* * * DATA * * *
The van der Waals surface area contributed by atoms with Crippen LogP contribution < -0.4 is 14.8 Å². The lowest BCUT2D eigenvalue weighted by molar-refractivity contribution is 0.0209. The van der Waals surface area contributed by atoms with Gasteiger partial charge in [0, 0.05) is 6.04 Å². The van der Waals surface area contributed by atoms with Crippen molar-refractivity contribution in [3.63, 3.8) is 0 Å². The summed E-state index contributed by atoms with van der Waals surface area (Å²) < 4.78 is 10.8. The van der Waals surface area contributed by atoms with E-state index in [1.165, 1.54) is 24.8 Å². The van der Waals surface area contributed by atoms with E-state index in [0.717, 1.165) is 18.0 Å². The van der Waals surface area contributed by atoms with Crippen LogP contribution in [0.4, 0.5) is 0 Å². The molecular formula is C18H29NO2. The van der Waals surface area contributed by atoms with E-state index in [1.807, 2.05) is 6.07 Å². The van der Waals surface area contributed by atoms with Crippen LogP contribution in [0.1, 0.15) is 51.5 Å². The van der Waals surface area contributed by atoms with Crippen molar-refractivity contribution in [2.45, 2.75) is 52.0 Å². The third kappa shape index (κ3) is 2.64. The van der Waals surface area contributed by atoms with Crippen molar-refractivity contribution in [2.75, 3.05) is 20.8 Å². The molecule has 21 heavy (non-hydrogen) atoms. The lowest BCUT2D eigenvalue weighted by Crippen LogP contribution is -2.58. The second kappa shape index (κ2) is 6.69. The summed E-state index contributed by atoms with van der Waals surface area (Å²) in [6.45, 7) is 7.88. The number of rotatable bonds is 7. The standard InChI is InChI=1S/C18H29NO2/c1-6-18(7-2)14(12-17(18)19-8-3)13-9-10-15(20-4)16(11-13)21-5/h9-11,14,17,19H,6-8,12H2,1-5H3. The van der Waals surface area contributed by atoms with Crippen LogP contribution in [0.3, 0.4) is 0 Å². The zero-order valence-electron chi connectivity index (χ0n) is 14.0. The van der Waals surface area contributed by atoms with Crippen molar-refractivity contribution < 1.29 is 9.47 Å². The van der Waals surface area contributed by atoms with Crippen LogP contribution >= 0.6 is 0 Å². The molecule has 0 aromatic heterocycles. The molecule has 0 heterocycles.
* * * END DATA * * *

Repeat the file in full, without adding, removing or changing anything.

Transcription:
The van der Waals surface area contributed by atoms with Crippen LogP contribution < -0.4 is 14.8 Å². The lowest BCUT2D eigenvalue weighted by molar-refractivity contribution is 0.0209. The van der Waals surface area contributed by atoms with Gasteiger partial charge in [0, 0.05) is 6.04 Å². The van der Waals surface area contributed by atoms with Crippen molar-refractivity contribution in [3.63, 3.8) is 0 Å². The summed E-state index contributed by atoms with van der Waals surface area (Å²) < 4.78 is 10.8. The van der Waals surface area contributed by atoms with E-state index in [1.165, 1.54) is 24.8 Å². The van der Waals surface area contributed by atoms with E-state index in [0.717, 1.165) is 18.0 Å². The van der Waals surface area contributed by atoms with Crippen LogP contribution in [0.4, 0.5) is 0 Å². The molecular formula is C18H29NO2. The van der Waals surface area contributed by atoms with E-state index in [1.807, 2.05) is 6.07 Å². The van der Waals surface area contributed by atoms with Crippen LogP contribution in [0.1, 0.15) is 51.5 Å². The van der Waals surface area contributed by atoms with Crippen molar-refractivity contribution in [2.45, 2.75) is 52.0 Å². The third kappa shape index (κ3) is 2.64. The van der Waals surface area contributed by atoms with Crippen molar-refractivity contribution in [2.75, 3.05) is 20.8 Å². The molecule has 21 heavy (non-hydrogen) atoms. The lowest BCUT2D eigenvalue weighted by Crippen LogP contribution is -2.58. The second kappa shape index (κ2) is 6.69. The summed E-state index contributed by atoms with van der Waals surface area (Å²) in [6.45, 7) is 7.88. The number of rotatable bonds is 7. The standard InChI is InChI=1S/C18H29NO2/c1-6-18(7-2)14(12-17(18)19-8-3)13-9-10-15(20-4)16(11-13)21-5/h9-11,14,17,19H,6-8,12H2,1-5H3. The van der Waals surface area contributed by atoms with Crippen LogP contribution in [0.3, 0.4) is 0 Å². The zero-order valence-electron chi connectivity index (χ0n) is 14.0. The van der Waals surface area contributed by atoms with Crippen molar-refractivity contribution < 1.29 is 9.47 Å². The van der Waals surface area contributed by atoms with Crippen LogP contribution >= 0.6 is 0 Å². The molecule has 0 aromatic heterocycles. The molecule has 0 heterocycles.